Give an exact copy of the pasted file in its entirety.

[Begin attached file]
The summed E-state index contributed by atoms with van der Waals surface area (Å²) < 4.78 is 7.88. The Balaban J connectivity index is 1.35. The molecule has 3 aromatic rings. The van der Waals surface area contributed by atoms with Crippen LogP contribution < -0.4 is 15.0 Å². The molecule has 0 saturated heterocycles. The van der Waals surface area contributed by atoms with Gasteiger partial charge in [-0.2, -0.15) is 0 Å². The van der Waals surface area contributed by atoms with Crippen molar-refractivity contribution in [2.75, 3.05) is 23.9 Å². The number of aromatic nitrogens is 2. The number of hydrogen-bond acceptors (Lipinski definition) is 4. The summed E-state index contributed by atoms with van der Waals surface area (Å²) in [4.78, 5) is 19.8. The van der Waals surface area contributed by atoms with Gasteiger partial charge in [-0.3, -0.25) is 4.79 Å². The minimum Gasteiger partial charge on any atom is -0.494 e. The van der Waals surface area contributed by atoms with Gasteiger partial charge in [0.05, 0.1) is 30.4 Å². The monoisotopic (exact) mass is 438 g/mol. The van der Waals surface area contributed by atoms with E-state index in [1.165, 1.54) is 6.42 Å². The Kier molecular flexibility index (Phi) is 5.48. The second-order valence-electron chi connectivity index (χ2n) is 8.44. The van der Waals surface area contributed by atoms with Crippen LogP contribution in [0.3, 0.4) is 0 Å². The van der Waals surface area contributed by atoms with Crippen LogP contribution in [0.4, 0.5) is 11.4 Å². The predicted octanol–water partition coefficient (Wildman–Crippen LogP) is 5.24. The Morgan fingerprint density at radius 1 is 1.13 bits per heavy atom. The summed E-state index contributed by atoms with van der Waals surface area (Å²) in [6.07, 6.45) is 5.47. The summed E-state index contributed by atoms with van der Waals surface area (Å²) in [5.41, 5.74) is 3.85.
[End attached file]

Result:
The summed E-state index contributed by atoms with van der Waals surface area (Å²) < 4.78 is 7.88. The Balaban J connectivity index is 1.35. The molecule has 3 aromatic rings. The van der Waals surface area contributed by atoms with Crippen LogP contribution < -0.4 is 15.0 Å². The molecule has 0 saturated heterocycles. The van der Waals surface area contributed by atoms with Gasteiger partial charge in [-0.2, -0.15) is 0 Å². The van der Waals surface area contributed by atoms with Crippen molar-refractivity contribution in [2.75, 3.05) is 23.9 Å². The number of aromatic nitrogens is 2. The number of hydrogen-bond acceptors (Lipinski definition) is 4. The summed E-state index contributed by atoms with van der Waals surface area (Å²) in [4.78, 5) is 19.8. The van der Waals surface area contributed by atoms with Gasteiger partial charge in [-0.3, -0.25) is 4.79 Å². The minimum Gasteiger partial charge on any atom is -0.494 e. The van der Waals surface area contributed by atoms with Gasteiger partial charge in [0.05, 0.1) is 30.4 Å². The monoisotopic (exact) mass is 438 g/mol. The van der Waals surface area contributed by atoms with E-state index in [1.165, 1.54) is 6.42 Å². The Kier molecular flexibility index (Phi) is 5.48. The second-order valence-electron chi connectivity index (χ2n) is 8.44. The van der Waals surface area contributed by atoms with Crippen LogP contribution in [0.3, 0.4) is 0 Å². The van der Waals surface area contributed by atoms with Crippen LogP contribution in [0.4, 0.5) is 11.4 Å². The predicted octanol–water partition coefficient (Wildman–Crippen LogP) is 5.24. The Morgan fingerprint density at radius 1 is 1.13 bits per heavy atom. The summed E-state index contributed by atoms with van der Waals surface area (Å²) in [6.07, 6.45) is 5.47. The summed E-state index contributed by atoms with van der Waals surface area (Å²) in [5.41, 5.74) is 3.85.